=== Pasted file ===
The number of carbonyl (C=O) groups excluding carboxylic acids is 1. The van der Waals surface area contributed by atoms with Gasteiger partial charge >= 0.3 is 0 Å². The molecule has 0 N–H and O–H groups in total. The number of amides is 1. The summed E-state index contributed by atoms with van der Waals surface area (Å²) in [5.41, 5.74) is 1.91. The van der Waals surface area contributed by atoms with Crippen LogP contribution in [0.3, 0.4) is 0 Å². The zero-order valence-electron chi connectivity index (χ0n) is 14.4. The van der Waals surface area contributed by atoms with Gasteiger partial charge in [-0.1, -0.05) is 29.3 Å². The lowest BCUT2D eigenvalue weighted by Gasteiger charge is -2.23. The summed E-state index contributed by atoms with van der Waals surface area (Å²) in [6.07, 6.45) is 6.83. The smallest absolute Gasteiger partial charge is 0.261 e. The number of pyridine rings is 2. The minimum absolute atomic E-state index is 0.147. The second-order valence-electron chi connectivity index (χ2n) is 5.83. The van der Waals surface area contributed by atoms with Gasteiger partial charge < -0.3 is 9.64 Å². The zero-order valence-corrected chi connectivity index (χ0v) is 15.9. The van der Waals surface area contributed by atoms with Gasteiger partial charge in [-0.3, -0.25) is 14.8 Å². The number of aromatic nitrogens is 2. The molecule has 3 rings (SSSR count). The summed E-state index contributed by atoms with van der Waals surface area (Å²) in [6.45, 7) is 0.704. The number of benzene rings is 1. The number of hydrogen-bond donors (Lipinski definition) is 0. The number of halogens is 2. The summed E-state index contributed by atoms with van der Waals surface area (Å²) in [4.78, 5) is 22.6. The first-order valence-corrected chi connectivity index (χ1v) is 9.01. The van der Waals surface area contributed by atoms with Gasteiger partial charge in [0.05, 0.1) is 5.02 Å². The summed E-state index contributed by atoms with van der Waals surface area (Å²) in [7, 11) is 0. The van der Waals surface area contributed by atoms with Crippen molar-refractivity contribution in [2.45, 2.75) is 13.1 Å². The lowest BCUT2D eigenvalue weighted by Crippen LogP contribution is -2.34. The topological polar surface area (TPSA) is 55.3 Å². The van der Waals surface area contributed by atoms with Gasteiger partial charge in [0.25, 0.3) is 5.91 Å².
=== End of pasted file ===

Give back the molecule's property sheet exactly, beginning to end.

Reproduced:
The number of carbonyl (C=O) groups excluding carboxylic acids is 1. The van der Waals surface area contributed by atoms with Gasteiger partial charge >= 0.3 is 0 Å². The molecule has 0 N–H and O–H groups in total. The number of amides is 1. The summed E-state index contributed by atoms with van der Waals surface area (Å²) in [5.41, 5.74) is 1.91. The van der Waals surface area contributed by atoms with Crippen LogP contribution in [0.3, 0.4) is 0 Å². The zero-order valence-electron chi connectivity index (χ0n) is 14.4. The van der Waals surface area contributed by atoms with Gasteiger partial charge in [-0.1, -0.05) is 29.3 Å². The lowest BCUT2D eigenvalue weighted by Gasteiger charge is -2.23. The summed E-state index contributed by atoms with van der Waals surface area (Å²) in [6.07, 6.45) is 6.83. The smallest absolute Gasteiger partial charge is 0.261 e. The number of pyridine rings is 2. The minimum absolute atomic E-state index is 0.147. The second-order valence-electron chi connectivity index (χ2n) is 5.83. The van der Waals surface area contributed by atoms with Gasteiger partial charge < -0.3 is 9.64 Å². The zero-order valence-corrected chi connectivity index (χ0v) is 15.9. The van der Waals surface area contributed by atoms with Gasteiger partial charge in [-0.3, -0.25) is 14.8 Å². The number of aromatic nitrogens is 2. The molecule has 3 rings (SSSR count). The summed E-state index contributed by atoms with van der Waals surface area (Å²) in [6.45, 7) is 0.704. The number of benzene rings is 1. The number of hydrogen-bond donors (Lipinski definition) is 0. The number of halogens is 2. The summed E-state index contributed by atoms with van der Waals surface area (Å²) in [4.78, 5) is 22.6. The first-order valence-corrected chi connectivity index (χ1v) is 9.01. The van der Waals surface area contributed by atoms with Gasteiger partial charge in [0.05, 0.1) is 5.02 Å². The summed E-state index contributed by atoms with van der Waals surface area (Å²) in [7, 11) is 0. The van der Waals surface area contributed by atoms with Crippen molar-refractivity contribution in [2.45, 2.75) is 13.1 Å². The lowest BCUT2D eigenvalue weighted by Crippen LogP contribution is -2.34. The topological polar surface area (TPSA) is 55.3 Å². The van der Waals surface area contributed by atoms with Gasteiger partial charge in [0.25, 0.3) is 5.91 Å².